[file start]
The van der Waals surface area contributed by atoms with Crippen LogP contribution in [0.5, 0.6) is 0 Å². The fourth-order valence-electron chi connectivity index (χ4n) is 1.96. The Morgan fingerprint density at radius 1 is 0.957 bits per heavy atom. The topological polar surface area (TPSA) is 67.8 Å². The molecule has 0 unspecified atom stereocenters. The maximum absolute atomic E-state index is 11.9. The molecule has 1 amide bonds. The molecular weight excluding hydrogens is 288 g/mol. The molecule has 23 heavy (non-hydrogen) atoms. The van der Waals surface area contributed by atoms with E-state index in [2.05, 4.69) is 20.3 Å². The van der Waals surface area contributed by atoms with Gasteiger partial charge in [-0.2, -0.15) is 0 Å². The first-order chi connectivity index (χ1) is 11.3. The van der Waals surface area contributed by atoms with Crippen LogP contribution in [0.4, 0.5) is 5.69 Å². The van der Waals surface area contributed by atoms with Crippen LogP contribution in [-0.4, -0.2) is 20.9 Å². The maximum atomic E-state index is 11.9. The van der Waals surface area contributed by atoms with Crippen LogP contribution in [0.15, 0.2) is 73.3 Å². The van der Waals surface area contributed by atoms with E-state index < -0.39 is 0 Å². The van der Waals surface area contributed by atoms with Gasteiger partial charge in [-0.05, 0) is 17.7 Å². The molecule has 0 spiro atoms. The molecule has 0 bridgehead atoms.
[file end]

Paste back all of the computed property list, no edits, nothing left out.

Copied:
The van der Waals surface area contributed by atoms with Crippen LogP contribution in [0.5, 0.6) is 0 Å². The fourth-order valence-electron chi connectivity index (χ4n) is 1.96. The Morgan fingerprint density at radius 1 is 0.957 bits per heavy atom. The topological polar surface area (TPSA) is 67.8 Å². The molecule has 0 unspecified atom stereocenters. The maximum absolute atomic E-state index is 11.9. The molecule has 1 amide bonds. The molecular weight excluding hydrogens is 288 g/mol. The molecule has 23 heavy (non-hydrogen) atoms. The van der Waals surface area contributed by atoms with E-state index in [2.05, 4.69) is 20.3 Å². The van der Waals surface area contributed by atoms with Gasteiger partial charge in [-0.2, -0.15) is 0 Å². The first-order chi connectivity index (χ1) is 11.3. The van der Waals surface area contributed by atoms with Crippen LogP contribution in [0.4, 0.5) is 5.69 Å². The van der Waals surface area contributed by atoms with Crippen LogP contribution in [-0.4, -0.2) is 20.9 Å². The maximum atomic E-state index is 11.9. The van der Waals surface area contributed by atoms with Crippen LogP contribution in [0.15, 0.2) is 73.3 Å². The van der Waals surface area contributed by atoms with E-state index < -0.39 is 0 Å². The van der Waals surface area contributed by atoms with Gasteiger partial charge in [-0.05, 0) is 17.7 Å². The molecule has 0 spiro atoms. The molecule has 0 bridgehead atoms.